- The Washington Times - Monday, April 1, 2002

CINCINNATI Sparky Anderson was awe-struck when he stepped onto the bristly field at Riverfront Stadium for the first time in 1970.
The first-year Cincinnati Reds manager couldn't believe how futuristic everything looked.
The wall-to-wall artificial turf. The sliding pits around the bases. The rings of colorful seats, stacked one on top of another. The feel of a modern, multipurpose stadium. Even the modest clubhouse made him giddy.
"When I first saw the place, I thought, 'I want to live here,'" Anderson said. "I'd never dreamed I'd be in a place like that. It looked like a palace to me."
It was a glimpse of baseball's next era.
With its all-artificial turf field, the "cookie-cutter" circular stadium along the Ohio River was cutting edge. Soon, others like it would dot baseball's map Three Rivers in Pittsburgh a few months later, the Vet in Philadelphia in 1971.
A generation later, they're classified as dinosaurs, ripe for the wrecking ball. Three Rivers is gone, and Riverfront Stadium now known as Cinergy Field will follow after this season, replaced by a baseball-only park with a grass field. In Philadelphia, they're contemplating the Vet's demise.
It wasn't that way in 1970, when Pete Rose became the Reds' first $100,000 player, box seats went for $4 and car dealer Marge Schott later the Reds' owner was selling a new Kadett for $1,799.
Riverfront's design was considered a cost-effective way of housing baseball and the NFL in one stadium. Its playing surface would change the game itself, putting an emphasis on speed and defense. It allowed Reds shortstop Dave Concepcion to perfect his one-hop throw to first on plays deep in the hole, a technique that others would copy.
Riverfront was revolutionary.
Artificial turf was introduced out of necessity at the Astrodome but became the dominant feature at Riverfront. The infield was completely covered with the stuff, except for sliding pits and the mound.
The players' union objected. Baseball's leaders had concerns.
Why use artificial turf in an outdoor stadium? And why so much of it?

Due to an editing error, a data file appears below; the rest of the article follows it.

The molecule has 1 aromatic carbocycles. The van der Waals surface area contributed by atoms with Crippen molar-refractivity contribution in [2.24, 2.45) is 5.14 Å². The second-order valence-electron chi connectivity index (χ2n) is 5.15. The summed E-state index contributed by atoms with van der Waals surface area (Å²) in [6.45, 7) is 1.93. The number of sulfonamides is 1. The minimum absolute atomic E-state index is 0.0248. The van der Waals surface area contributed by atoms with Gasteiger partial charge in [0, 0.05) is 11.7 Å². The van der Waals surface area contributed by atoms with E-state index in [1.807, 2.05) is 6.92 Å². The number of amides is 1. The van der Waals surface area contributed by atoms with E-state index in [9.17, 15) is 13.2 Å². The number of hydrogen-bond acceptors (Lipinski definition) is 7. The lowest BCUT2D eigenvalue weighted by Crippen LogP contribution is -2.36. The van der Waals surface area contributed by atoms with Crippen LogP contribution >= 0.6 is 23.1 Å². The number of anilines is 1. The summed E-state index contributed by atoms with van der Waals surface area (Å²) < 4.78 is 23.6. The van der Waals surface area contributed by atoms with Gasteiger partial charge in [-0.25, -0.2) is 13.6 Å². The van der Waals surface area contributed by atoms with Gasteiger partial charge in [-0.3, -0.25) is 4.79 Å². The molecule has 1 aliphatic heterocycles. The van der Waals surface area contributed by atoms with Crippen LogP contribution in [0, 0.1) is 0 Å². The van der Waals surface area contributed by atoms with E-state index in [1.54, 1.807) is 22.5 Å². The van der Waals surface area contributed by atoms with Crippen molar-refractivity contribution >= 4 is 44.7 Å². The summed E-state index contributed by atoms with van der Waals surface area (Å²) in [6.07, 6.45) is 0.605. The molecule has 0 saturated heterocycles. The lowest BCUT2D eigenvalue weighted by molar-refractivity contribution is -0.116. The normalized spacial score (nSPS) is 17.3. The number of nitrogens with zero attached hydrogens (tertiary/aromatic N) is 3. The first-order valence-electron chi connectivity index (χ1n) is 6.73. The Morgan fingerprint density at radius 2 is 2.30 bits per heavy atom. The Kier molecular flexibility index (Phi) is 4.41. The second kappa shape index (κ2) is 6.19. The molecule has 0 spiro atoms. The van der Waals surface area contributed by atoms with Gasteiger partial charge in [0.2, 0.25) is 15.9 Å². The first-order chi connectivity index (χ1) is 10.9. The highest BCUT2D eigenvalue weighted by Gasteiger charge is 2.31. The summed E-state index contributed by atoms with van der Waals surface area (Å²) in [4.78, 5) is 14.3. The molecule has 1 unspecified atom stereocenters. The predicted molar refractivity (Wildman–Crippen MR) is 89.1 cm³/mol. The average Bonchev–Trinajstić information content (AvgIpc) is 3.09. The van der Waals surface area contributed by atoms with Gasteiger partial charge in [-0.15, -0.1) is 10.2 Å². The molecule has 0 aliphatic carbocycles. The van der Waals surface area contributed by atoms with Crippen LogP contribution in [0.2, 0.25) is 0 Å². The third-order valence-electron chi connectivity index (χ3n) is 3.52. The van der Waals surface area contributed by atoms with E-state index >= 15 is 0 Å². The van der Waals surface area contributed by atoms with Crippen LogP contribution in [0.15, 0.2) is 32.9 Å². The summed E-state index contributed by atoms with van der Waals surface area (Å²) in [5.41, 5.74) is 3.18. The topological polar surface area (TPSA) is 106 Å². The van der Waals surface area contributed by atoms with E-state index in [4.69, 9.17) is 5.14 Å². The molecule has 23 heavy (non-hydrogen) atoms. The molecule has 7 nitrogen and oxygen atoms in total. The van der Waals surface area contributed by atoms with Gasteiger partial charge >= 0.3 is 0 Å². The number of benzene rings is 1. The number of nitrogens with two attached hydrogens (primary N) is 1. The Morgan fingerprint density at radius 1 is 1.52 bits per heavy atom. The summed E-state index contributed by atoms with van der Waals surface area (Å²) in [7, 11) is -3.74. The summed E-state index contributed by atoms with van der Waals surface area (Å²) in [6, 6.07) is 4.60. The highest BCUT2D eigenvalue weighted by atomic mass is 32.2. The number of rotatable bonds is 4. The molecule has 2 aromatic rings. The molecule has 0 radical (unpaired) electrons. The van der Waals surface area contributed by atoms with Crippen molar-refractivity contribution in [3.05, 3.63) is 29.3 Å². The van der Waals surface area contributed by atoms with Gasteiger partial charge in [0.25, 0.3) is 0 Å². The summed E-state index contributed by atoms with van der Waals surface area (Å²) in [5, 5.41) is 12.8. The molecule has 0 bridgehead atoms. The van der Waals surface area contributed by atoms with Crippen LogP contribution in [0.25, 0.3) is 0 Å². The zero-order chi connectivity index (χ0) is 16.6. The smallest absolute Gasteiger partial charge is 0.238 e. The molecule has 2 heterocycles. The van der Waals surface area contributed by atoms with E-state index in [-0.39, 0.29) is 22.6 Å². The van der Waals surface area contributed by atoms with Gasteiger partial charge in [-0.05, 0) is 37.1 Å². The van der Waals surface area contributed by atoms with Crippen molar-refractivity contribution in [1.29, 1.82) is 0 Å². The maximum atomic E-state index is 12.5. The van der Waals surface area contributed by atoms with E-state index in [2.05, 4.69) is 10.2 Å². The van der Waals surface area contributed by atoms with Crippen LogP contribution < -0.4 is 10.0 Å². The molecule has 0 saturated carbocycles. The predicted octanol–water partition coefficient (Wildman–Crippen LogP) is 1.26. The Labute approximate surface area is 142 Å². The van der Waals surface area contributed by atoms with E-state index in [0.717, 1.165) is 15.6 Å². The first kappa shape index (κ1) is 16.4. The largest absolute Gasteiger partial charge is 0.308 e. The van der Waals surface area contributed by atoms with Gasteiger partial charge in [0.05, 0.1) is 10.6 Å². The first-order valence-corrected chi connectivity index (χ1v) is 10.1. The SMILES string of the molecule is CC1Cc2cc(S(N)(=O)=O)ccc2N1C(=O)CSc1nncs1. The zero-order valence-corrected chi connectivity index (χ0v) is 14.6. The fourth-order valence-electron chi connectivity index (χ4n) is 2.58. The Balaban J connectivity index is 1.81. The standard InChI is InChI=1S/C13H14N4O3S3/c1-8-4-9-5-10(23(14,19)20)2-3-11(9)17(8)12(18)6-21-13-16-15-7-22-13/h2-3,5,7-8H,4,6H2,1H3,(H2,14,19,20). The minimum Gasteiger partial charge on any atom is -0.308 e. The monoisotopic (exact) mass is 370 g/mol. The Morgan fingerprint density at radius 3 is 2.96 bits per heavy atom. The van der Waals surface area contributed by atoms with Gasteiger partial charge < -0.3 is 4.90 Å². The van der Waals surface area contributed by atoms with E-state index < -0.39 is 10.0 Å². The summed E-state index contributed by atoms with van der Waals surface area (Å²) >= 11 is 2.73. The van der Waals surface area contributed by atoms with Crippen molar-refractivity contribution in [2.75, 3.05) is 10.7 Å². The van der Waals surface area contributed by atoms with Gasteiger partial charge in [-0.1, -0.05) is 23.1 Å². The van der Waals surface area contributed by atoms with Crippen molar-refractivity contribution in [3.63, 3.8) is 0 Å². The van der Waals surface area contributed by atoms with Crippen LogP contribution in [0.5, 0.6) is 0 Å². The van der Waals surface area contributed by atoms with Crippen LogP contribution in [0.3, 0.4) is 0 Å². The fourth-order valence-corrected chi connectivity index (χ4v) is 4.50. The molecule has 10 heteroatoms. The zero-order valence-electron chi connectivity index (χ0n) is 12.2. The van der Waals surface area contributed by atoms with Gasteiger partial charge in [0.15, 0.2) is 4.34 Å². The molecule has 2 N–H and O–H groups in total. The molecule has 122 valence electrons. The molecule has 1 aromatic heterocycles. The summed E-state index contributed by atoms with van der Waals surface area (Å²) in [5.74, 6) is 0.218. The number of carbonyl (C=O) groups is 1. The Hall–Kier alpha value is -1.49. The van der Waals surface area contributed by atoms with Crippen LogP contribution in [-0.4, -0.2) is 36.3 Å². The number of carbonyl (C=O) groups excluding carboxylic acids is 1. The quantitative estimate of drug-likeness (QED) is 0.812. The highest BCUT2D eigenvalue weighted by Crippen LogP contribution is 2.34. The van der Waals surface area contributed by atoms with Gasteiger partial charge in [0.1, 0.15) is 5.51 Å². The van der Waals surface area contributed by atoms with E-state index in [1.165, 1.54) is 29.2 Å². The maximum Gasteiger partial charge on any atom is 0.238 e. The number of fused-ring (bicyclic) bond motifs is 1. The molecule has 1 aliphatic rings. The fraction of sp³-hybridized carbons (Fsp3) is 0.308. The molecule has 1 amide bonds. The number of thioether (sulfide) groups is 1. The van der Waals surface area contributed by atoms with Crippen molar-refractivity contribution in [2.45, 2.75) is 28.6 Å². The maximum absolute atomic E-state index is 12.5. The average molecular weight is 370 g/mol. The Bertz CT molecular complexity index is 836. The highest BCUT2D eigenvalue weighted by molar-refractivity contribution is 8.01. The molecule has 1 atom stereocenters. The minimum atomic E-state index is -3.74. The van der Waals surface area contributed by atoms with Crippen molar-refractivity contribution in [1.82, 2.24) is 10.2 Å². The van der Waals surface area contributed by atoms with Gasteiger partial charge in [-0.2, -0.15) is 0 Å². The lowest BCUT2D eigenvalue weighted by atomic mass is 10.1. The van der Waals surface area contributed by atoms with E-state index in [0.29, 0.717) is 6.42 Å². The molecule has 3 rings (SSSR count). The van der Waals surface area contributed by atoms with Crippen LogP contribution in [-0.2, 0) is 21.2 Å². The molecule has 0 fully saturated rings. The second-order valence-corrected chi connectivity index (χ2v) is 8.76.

"I remember how hard we had to work to get them to approve us to have Astroturf," said Bob Howsam, the general manager who presided over the move to Riverfront. "They gave us a year's permission, then we might have to take it out."
Artificial turf was necessary so the Bengals could share the field, which was reconfigured for football by moving the lowest level of stands. Still, commissioner Bowie Kuhn wondered whether Riverfront was taking it too far.
He showed up before the opening game on June 30, 1970, went up into the stands and saw for himself.
"I was worried about how it would look," Kuhn told reporters, "but when I went up and looked at it from above, it looked fine."
The players were wary, too. Riverfront was much nicer than Crosley Field, but the field was a little too futuristic for some of them.
"It was something a lot of people weren't used to playing on artificial turf," said Reds pitching coach Don Gullett, who was a rookie in 1970. "It was exciting, but we weren't entirely sure how it was going to play or how we were going to adapt to it."
In another Riverfront oddity, the outfield wall later included metric measurements, along with the distance in feet, informing fans that a drive to dead center would have to carry 123.13 meters.
From the day it opened, Riverfront served as one of baseball's best stages.
Hank Aaron hit the first homer in the opener, an 8-2 Braves win that immediately gave the stadium a big-league profile. Two weeks later, Rose bowled over Cleveland catcher Ray Fosse at home plate for one of the most replayed finishes in All-Star game history.
The big moments kept coming:
Baltimore's Brooks Robinson stole away one hit after another in the 1970 World Series.
Aaron tied Babe Ruth's home run record with No. 714 on opening day 1974.
With speedy second baseman Joe Morgan having MVP years on the turf, the Reds won back-to-back World Series titles in 1975 and 1976.
Rose got hit No. 3,000 and Tom Seaver pitched his only no-hitter in 1978.
Johnny Bench homered in his final home game before retiring in 1983.
Rose broke Ty Cobb's hit record with No. 4,192 in 1985.
Tom Browning pitched a perfect game in 1988.
Home plate umpire John McSherry collapsed and died on opening day 1996.
Ken Griffey Jr. returned to his hometown in 2000.
The final highlight will come on Sept. 22, when the Reds play the last game there against Philadelphia. Soon, it will become parking space for Great American Ball Park, which is under construction just beyond the outfield wall.
Great American will honor Riverfront's memory a rose garden will bloom at the spot where No. 4,192 landed while trying to evoke the age before the lookalike stadiums got a grip on the game.
Although Cinergy is considered one of the majors' least-endearing stadiums today, it still has its fans.
"I know that type of stadium has been getting kicked around a little," Howsam said. "But I'll tell you what: I like the cookie-cutter. I've seen the fields in Cleveland and Baltimore, but give me Riverfront Stadium because of how you could use it."

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